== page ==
not usually sought by predators (11). One gastropod and parts of one unidentified fish were also found. Food habit studies in the literature generally list crayfish as a major food item (12, 13, 14).
In the 19th century, otters were documented from three corners of the state and probably occurred statewide. Abundance levels of otters during that period are unknown. In the late 1800's and early 1900's otter populations were apparently severely reduced, presumably due to uncontrolled harvest, although loss of clean water has also been cited (15).
It has not been until the last ten years that otter numbers appeared to have been increasing in eastern Oklahoma. Otters have been sighted or collected on the Arkansas River, Poteau River, Fourche Maline River, San Bois River, and Mountain Fork of the Little River. All these river systems flow out of or into Arkansas and in an area of Arkansas from which increasing otter populations have been reported. It is, therefore, plausible that the increase in otters is due to emigration from Arkansas along these waterways.
Factors relating to habitat have undoubtedly contributed to the otter increase in Oklahoma. Between 1952 and 1976, 1,692 Soil Conservation Service impoundments were completed in Oklahoma, and beaver densities increased dramatically (16). A possible association has been suggested between beavers and increasing otter numbers in Arkansas (10). All otters recently obtained in Oklahoma were taken from areas flooded by beavers. Otters are generally known to inhabit abandoned beaver lodges. It is expected that with adequate protection, the otter range in Oklahoma should expand further north and west into central Oklahoma.
Without the cooperation of S. Oglesby and K. Podborny, Animal Damage Control Division of the U.S. Fish and Wildlife Service, this investigation would not have been possible. I thank Dr. J. Tyler, Cameron University, for providing some of the historical otter records, S. Woods for providing information on recent otter sightings, M. Callison for cartography, and Dr. J. Skeen, Oklahoma Department of Wildlife Conservation, for critical review of this manuscript.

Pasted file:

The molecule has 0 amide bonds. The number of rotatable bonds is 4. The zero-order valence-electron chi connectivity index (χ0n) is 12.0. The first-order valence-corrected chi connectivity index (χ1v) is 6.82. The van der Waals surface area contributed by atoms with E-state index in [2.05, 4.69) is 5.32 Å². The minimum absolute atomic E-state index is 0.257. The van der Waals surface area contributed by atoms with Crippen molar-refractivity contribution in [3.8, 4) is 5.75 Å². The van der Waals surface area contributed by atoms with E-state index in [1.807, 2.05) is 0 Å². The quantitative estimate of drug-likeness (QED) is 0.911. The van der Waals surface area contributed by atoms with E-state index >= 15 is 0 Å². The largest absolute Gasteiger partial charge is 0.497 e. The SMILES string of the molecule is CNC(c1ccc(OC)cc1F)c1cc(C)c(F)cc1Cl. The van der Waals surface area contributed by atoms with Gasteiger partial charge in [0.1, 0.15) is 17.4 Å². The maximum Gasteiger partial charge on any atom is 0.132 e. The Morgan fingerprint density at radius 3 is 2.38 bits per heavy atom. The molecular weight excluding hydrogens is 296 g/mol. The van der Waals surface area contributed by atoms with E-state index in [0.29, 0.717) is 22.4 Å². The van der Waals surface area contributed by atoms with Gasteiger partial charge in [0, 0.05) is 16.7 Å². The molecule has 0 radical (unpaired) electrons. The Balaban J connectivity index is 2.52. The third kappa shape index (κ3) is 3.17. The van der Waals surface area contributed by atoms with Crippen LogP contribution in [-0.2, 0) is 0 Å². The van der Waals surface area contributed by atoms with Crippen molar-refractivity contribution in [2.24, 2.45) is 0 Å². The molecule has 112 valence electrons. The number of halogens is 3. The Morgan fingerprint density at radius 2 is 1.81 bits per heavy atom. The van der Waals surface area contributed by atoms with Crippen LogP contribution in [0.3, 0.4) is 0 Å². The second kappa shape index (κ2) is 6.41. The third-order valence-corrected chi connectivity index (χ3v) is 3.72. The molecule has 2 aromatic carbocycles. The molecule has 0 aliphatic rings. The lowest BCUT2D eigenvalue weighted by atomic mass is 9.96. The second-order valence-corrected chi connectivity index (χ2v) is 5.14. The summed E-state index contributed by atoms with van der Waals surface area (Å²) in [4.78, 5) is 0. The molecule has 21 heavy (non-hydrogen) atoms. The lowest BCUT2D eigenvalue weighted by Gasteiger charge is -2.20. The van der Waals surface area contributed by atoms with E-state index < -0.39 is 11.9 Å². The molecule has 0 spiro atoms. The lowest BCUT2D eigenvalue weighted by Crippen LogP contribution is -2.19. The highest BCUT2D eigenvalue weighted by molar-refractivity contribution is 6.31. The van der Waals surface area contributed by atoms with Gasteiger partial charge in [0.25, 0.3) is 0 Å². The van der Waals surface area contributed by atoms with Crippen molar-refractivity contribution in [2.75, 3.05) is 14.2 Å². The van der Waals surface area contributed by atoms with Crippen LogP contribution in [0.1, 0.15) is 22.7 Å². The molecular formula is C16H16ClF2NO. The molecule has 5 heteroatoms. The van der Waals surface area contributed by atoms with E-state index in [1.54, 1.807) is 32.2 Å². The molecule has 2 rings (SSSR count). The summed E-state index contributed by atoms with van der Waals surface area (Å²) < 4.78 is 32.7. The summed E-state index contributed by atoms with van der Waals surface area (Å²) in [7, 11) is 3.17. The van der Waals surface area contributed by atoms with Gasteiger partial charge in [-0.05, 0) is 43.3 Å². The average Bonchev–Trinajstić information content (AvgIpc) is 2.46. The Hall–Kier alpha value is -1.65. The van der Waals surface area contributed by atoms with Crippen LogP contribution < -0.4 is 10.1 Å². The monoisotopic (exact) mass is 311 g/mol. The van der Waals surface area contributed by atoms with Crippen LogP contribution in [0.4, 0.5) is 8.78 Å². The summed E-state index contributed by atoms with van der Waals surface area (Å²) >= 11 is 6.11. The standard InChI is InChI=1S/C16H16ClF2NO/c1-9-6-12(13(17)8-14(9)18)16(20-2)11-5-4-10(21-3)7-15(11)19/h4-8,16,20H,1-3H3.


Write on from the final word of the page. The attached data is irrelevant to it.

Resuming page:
1. A. F. HALLORAN, Oklahoma Wildlife, September (1958).
2. R. B. MARCY, Exploration of the Red River of Louisiana in the Year 1852, Washington, A.O.P. Nicholson Pub. 1854:14.
3. E. R. HALL and K. R. KELSON, The Mammals of North America, Ronald Press, New York, 1959.
4. A. F. HALLORAN and B. P. GLASS, Proc. Okla. Acad. Sci. 44: 56-58 (1964).
5. W. F. BLAIR, Am. Midl. Nat. 22:85-133 (1939).
6. L. G. DUCK and J. B. FLETCHER, A Survey of the Game and Furbearing Animals of Oklahoma, Oklahoma Game and Fish Commission, Bull. 3,1944.
7. Anon., Outdoor Oklahoma 31(4):121 (1975).
8. BISONNETTE and O. E. MAUGHAN, Southeastern Oklahoma Coal Investigation: Endangered Species, Completion Report, Proj. No. 14-16-002-77-080, Okla. Coop. Wildl. and Fishery Res. Units, Okla. State Univ., Stillwater, 1978.
9. G. LINSCOMBE, Louisiana Dept. of Wildl. and Fisheries, unpub. data, 1982.
10. C. R. TUMLISON, A. W. KING and L. JOHNSTON, Proc. Ark. Acad. Sci. 35:7477 (1981).
11. R. CONANT, Field Guide to Reptiles and Amphibians of East and Central North America, Houghton-Mifflin Co., Boston, 1975.
12. V. LAUHACHINDA and E. P. HILL, Proc. Ann. Conf. SE Assn. Fish and Wildl. Ag. 31: 246-253 (1977).
13. G. J. KNUDSEN and J. B HALE, J. Wildl. Manage. 32 (1):89-92 (1968).
14. W. G. SHELDON and W. G. TOLL, J. Mammal. 45:449-455(1964).
15. E. PARK, World of the Otter, Lippincott Co., Philadelphia, 1971.
16. R. E. REYNOLDS, Proc. Okla. Acad. Sci. 57: 83-85 (1977).